对于数据结构的学习，现在有些心得，就记录一下吧，想想自己当初学数据结构的时候，真是too young too simple。对于像红黑树，B树，B+树等数据结构，也许听上去很复杂，有点吓人，其实，我们所做的工作是利用好别人写好的代码，例如可以利用linux内核中的红黑树等数据结构，不需要造轮子，当然，如果有时间也可以自己动手写写，毕竟对自己也是一种提高麽！熟悉数据结构的应用场景，这点特别重要！接下来，我就放个大招了，哈哈，点开链接去看看吧，相信对你帮助巨大！！！大招链接
According to Knuth’s definition, a B-tree of order m is a tree which satisfies the following properties:
Every node has at most m children.
Every non-leaf node (except root) has at least ⌈m/2⌉ children.
The root has at least two children if it is not a leaf node.
A non-leaf node with k children contains k−1 keys.
All leaves appear in the same level
B+ trees don’t store data pointer in interior nodes, they are ONLY stored in leaf nodes. This is not optional as in B-Tree. This means that interior nodes can fit more keys on block of memory.
The leaf nodes of B+ trees are linked, so doing a linear scan of all keys will requires just one pass through all the leaf nodes. A B tree, on the other hand, would require a traversal of every level in the tree. This property can be utilized for efficient search as well since data is stored only in leafs.
I love arrays because they are amazing data structures. Most languages allocate contiguous memory locations for an array thus they offer great memory locality. For accessing an element of an array, there is virtually no seek time required because elements are stored contiguously. With linked list, you never know where the next pointer is stored in memory, thus system might have to hop around quite a lot for locating a linked list node. This is very subtle distinction. Thus, while retrieving the elements of an array from disk, the access is super fast. To understand this better, lets understand how data is stored & accessed from external memory. Below diagram shows a glimpse of how data might be stored in memory:
As you might have read, traditional HDD (Hard Disk Drive) has rotating drives which store data in tracks (parallel circular areas). When the data needs to be read or written, the actuator with an arm, needs to go to a particular sector on the track to read or write data. This is measured as seek time. After that, the drive needs to rotate to reach to a particular sector (rotational latency). This happens really fast but when we are reading huge amount of data, it might become a bottleneck since disk has to continuously move to specific sectors. Average seek times vary from 4ms for high end servers to 9ms for commonly used desktop drives.
SSD (Solid State Drive) offer superior performance because they have electrical connection for locating specific memory areas, rather then moving actuator with an arm. Thus, the access is very quick. But still, they also have average seek time of .10ms which might add up overtime for large data sets. Also, SSDs are expensive as compared to HDDs so not everyone is able to afford those.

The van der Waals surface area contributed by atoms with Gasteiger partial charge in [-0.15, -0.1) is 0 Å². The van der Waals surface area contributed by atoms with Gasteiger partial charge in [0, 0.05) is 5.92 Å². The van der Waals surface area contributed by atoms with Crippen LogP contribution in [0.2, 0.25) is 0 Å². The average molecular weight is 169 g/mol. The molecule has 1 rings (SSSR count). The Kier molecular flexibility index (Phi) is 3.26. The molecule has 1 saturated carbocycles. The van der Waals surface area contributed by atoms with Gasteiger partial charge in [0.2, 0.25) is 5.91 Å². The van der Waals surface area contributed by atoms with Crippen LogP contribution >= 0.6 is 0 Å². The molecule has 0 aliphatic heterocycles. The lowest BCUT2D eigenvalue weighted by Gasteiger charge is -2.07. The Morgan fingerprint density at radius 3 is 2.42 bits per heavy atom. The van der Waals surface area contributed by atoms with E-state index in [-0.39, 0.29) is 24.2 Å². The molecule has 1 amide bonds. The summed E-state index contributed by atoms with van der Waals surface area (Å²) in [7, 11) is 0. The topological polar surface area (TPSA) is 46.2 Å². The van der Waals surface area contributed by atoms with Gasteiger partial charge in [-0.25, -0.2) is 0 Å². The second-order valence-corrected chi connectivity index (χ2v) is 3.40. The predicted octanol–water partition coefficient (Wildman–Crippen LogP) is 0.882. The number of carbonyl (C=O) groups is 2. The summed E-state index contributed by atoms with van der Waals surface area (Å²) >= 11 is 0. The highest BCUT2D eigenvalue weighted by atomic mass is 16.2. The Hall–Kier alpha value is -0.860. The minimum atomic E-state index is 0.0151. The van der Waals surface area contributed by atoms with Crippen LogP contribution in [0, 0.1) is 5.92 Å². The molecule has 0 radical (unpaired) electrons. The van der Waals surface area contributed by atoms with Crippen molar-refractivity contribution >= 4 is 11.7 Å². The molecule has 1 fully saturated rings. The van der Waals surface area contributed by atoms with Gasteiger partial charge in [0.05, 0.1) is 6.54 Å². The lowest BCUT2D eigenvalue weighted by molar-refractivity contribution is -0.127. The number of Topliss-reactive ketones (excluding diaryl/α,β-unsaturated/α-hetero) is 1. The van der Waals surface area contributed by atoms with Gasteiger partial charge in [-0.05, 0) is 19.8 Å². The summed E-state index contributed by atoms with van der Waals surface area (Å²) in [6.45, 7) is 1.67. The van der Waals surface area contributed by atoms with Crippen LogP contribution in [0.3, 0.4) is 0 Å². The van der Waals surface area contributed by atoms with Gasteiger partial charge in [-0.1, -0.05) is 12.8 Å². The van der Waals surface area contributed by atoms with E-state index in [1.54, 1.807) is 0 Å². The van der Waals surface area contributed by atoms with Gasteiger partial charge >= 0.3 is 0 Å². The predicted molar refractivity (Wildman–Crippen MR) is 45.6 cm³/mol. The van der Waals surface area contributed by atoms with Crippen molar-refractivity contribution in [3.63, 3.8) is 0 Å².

I wanted to explain the process involved in fetching data from external memory perspective so that you can develop appreciation for memory locality. When we are accessing large data set and doing frequent read/write to/from disk, we need to consider this overhead. Based on type of disk, this can make your algorithm crawl. Anyways, since we now understand that memory locality is great for fast access, lets talk more about arrays.
As I said, arrays are fixed length data structures which offer great memory locality, but in real world, the size of the incoming data set cannot be predetermined. Also, if we store data arbitrarily in an array, we will have to do a linear scan to find a element. For large data sets stored in an array, two issues arise:
We don’t know the size of the data set in advance. If the data set size exceeds the preallocated size, we need to allocate bigger memory slot and copy old elements to new location. This is called dynamic array resizing.
Unless we keep data in some predefined order, searching will be really inefficient with O(n) worst case time for large data sets. If we keep data sorted, we can do efficient binary search to find items. But for large sorted data set, inserting new element will also require rearranging other elements which will be very inefficient. For small set, this should not be a big problem.
So looking at above two issues, it seem smaller fixed size sorted arrays are most efficient. But how this relates to use case where we have large data set? Well, we can break large data set into manageable small sorted arrays which can be efficiently searched. Also there has to be a way to link these different small sorted arrays with each other. Lets try it with an example. Assume that below array can’t be stored in one contiguous block of external memory:
We first try to sequentially break big array into multiple small ones as shown in below diagram. It seems like a singly linked list but with a caveat that each node has multiple keys. We can inspect the first & last element of each sub array and move forward until we reach to one which might have an element which we are looking for. Visualize doing this for large data set & how inefficient this linear search would be.
The other approach is to break array in ranges as shown in below diagram. Here we keep the top level array with few elements & the first sub array has elements less than the first element in the top array & so on. This is very similar to how we structure binary search tree but with two differences. Each parent node has more than one key and can point to more than two children. Also we can restrict on how many keys a particular node can have so that it doesn’t exceed allocated memory block [For example, 4 in below use case]. Here is an example: